From the campground mini-market I select local salami and tomme de chèvre cheese, two tomatoes, a half a dozen figs, some white bread and a bottle of light and fruity white wine. I also purchase a large bottle of water and having guilty conscience come to think how disgusting habit it generally is to use bottled water in regions where one could consume tab water. I feel little stupid thinking all such but then decide to blame the hangover just to get it over. Previously, after all the sailing, I had purchased some new batteries in Porto-Vecchio for Aiwa Walkman. I did not dare to use it at all in such a humid environment but now it is loaded with a cassette of Jean-Luc Ponty playing full Aurora album from 1975. I’m mesmerized how the goddess of dawn presented in Roman mythology is converted to ear-pleasing jazz. I recall a magnificent illusionistic ceiling painting, fresco of Aurora by Guercino, in Casino di Villa Boncompagni Ludovisi, Rome. Guercino used effects like foreshortening to create the illusion of three-dimensional space on flat base. With that view in the recesses of my mind the walk goes upwards, along the ever-narrowing road towards the west.

Eight kilometer walk under toasty sunshine makes me sweat considerably. While entering the outskirts of the village I try to spot the 17th century church of San Giovanni Baptista on the eastern edge of the village. The vague information received from campsite reception is my only guide. I need to take a minute on a bench beside the road. There are some of these laid in places where one can spend a silent moment or two for admiring the peaceful scenery. The traffic is practically non-existing, Only two cars has passed me during the whole walk. No walkers, no bikers or anyone else. Continuing the last kilometer up to the village center reveals old rundown-looking gray stone houses, some whitewashed but only a few plastered in vivid color. Plenty of gardens, few of them remaining neglected. Finally village road has some people going around. It would be fun to chat with these peasants, if I only could Corsican or even French. Actually the use of Corsican over French has been declining and only about ten percent of population are using it as a first language.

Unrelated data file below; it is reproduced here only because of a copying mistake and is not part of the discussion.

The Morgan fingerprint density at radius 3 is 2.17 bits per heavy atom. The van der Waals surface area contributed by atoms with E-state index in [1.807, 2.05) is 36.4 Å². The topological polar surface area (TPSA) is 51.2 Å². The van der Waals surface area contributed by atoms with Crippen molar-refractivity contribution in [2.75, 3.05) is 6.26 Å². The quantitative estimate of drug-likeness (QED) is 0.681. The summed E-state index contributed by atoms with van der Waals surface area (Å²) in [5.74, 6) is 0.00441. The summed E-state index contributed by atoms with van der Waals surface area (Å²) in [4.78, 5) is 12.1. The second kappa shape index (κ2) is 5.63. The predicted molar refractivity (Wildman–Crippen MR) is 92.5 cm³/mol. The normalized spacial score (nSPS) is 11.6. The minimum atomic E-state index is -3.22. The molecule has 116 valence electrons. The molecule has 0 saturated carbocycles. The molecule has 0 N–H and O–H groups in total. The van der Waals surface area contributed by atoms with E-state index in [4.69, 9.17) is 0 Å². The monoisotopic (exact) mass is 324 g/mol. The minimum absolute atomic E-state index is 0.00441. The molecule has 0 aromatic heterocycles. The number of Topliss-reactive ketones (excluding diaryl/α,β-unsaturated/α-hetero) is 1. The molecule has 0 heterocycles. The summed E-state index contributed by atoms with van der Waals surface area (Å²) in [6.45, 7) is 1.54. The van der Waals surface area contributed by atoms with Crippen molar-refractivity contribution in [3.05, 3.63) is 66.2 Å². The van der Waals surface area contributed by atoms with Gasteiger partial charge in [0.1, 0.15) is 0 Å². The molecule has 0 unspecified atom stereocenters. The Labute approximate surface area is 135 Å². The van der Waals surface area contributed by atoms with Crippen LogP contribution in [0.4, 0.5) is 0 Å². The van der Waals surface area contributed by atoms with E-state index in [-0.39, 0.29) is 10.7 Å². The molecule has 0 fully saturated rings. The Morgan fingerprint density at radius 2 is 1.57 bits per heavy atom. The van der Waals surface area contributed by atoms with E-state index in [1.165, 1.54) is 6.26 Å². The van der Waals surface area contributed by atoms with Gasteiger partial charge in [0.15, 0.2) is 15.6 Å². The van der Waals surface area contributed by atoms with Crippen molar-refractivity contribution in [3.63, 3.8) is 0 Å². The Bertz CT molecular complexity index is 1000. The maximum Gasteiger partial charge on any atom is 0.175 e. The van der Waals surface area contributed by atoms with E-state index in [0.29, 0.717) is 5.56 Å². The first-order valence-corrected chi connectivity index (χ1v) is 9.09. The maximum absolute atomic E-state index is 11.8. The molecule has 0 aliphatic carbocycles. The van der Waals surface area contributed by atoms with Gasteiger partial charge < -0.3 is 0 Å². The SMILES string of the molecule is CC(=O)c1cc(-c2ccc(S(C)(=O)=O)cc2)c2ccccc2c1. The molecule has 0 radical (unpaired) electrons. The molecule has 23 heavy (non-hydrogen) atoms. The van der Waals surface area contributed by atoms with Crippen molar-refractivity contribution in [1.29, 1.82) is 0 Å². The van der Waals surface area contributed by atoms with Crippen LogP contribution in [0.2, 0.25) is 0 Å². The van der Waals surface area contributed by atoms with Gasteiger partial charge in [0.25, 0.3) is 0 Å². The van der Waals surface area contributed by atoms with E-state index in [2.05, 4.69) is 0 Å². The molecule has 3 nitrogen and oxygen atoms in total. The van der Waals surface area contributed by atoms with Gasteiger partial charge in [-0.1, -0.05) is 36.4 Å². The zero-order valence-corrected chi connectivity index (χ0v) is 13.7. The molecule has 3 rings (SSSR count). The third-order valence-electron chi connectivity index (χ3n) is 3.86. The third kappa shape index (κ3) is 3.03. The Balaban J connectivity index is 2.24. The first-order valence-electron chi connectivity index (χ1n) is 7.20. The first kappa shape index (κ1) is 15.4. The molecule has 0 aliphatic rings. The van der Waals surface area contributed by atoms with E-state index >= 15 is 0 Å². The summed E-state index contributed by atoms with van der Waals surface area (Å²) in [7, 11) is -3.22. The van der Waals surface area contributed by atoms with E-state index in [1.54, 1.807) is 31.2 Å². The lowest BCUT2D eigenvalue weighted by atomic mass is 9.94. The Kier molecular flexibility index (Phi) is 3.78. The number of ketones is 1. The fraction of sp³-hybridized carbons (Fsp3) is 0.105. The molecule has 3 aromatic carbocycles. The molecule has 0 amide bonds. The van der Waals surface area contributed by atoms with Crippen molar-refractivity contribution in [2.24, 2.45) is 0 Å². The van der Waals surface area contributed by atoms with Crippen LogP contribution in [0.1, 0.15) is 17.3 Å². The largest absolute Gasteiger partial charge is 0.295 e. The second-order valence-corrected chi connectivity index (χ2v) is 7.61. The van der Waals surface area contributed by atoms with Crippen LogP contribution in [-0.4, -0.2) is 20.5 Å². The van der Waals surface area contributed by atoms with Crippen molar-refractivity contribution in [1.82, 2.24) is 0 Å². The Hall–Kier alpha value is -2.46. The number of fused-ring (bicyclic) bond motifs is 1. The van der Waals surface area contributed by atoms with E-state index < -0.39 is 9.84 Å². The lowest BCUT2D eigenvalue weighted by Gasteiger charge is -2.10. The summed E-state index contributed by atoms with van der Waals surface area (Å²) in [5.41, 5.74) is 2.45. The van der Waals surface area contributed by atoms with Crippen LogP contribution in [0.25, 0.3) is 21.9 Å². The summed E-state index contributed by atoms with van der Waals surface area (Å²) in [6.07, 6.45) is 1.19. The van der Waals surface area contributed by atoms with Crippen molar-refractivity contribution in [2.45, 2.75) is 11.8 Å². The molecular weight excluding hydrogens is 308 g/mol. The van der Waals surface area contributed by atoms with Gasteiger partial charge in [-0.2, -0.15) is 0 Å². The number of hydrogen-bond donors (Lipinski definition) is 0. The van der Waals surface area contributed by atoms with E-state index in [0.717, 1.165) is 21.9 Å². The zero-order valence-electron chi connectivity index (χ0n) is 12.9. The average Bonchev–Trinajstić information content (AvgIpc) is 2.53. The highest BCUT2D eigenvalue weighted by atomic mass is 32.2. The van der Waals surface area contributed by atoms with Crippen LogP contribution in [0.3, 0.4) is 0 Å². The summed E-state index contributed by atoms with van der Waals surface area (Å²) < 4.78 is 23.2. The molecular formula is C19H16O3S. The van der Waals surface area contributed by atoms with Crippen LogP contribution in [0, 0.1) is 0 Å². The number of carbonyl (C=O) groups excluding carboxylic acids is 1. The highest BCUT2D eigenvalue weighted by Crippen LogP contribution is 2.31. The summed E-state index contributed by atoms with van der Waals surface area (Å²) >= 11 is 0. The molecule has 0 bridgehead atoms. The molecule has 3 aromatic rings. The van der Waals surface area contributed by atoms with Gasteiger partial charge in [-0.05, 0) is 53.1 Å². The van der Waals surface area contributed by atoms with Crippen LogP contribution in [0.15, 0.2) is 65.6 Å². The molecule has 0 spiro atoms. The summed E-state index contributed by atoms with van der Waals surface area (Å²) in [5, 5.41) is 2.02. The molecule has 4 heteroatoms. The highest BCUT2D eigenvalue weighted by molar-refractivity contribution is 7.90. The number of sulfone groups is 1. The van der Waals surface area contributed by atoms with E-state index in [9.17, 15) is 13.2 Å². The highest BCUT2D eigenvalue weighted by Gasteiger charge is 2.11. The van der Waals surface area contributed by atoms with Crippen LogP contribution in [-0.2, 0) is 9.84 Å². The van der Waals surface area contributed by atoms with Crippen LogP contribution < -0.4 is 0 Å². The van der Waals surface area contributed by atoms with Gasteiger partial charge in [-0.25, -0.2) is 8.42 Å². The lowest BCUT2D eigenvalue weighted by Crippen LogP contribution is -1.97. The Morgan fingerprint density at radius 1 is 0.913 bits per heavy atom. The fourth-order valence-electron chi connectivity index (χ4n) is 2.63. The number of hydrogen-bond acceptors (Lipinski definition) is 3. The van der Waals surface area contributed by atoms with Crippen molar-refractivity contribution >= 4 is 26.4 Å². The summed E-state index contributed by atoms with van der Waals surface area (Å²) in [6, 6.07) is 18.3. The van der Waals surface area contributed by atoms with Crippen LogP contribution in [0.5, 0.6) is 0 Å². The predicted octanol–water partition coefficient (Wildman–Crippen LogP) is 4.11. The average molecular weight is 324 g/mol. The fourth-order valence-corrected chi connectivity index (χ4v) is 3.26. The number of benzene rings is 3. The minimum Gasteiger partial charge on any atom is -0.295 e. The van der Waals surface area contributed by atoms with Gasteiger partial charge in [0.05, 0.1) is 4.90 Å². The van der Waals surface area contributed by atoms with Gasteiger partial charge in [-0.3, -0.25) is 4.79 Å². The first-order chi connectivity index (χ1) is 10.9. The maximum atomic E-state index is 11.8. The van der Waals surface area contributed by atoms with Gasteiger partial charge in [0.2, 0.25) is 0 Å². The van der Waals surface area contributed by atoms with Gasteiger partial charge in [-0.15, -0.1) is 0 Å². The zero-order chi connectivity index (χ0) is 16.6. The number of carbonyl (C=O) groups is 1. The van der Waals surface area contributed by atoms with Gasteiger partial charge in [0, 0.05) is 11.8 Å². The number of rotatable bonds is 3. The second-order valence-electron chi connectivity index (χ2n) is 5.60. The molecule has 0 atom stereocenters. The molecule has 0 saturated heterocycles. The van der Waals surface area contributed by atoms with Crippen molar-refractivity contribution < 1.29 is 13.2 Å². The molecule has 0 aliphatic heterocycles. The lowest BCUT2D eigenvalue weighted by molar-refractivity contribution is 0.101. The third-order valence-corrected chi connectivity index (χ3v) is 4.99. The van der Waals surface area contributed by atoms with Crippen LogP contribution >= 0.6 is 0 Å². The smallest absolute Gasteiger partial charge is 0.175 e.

They say that one of the most regretted thing among people lying on their deathbeds is that they never studied and learned more languages. Another regrettable thing was that one did not travel enough. I sure had been given good share of traveling this summer even walking here among Corsica landscape it feels much like reading “Les Aventures de Tintin” in French while enjoying only pictures but skipping all text. To be honest, it really feels a lot better due to the stunning scent of the macchia. Tintin, by the way, being the only Belgian I have made friends so far. Pardon my saying, the Belgians have always remained as a distant mix of Celtic and Germanic people to me. Almost the same applies to my conception about Belgian like what Edward Lear wrote about Albania “To the unlearned tourist, indeed, Albania is a puzzle of the highest order.” That said, I think I actually might still do something for removing this reason from my own list of regrettable subjects. How to manage that, I can’t dare to think, since I’m just in the middle of seeking old age core and line of my future for remaining years. Then, what is that actually? I’ve been going round the Europe in the past months and ended up walking in Corsica. Part of my senses say that I should really get back home for the autumn but the other part try to appease and just make me enjoy lightly the days of summer. Am I becoming homesick or what?

I’m not yet to announce the village of Solaro as a garden of Eden but this wonderful walk certainly makes me feel like quoting Voltaire, French philosopher “Le paradis terrestre est où je suis.” Returning down from the hill along narrow and meandering road while the trees occasionally give way to the front of the landscape of Parc naturel regional de Corse. Staying and resting in the shadow of shrubs and pines with my picnic snack makes me notice how local salami and cheese with tomatoes on top of bread restores my strength and drives any remaining headache away. Slicing rest of the salami and figs with my Laguiole knife, I decide it must be best to keep on going with the plan and shortly head north to Bastia. Instead of drinking any wine I take a few good gulps of warm water and wonder if I could even try to reach Bastia early tomorrow. Despite the hiking I really feel freshened and soon hurry back downhill to the campsite with brisk pace stretching my mind with interesting mythology and debate about the insect depicted on the back of the Laguiole knife. This is a high-quality equipment I seldom leave home without. What ever the legend truly is I’m still convinced insect is representing Aubrac cow fly.

* To be exact, Pastis is flavored with Illicium verum, commonly called star aniseed.

This chapter is an example from yet unpublished volume
currently identified as "The Fast and Slow Rays"
by Yumatzuga (2011-2014).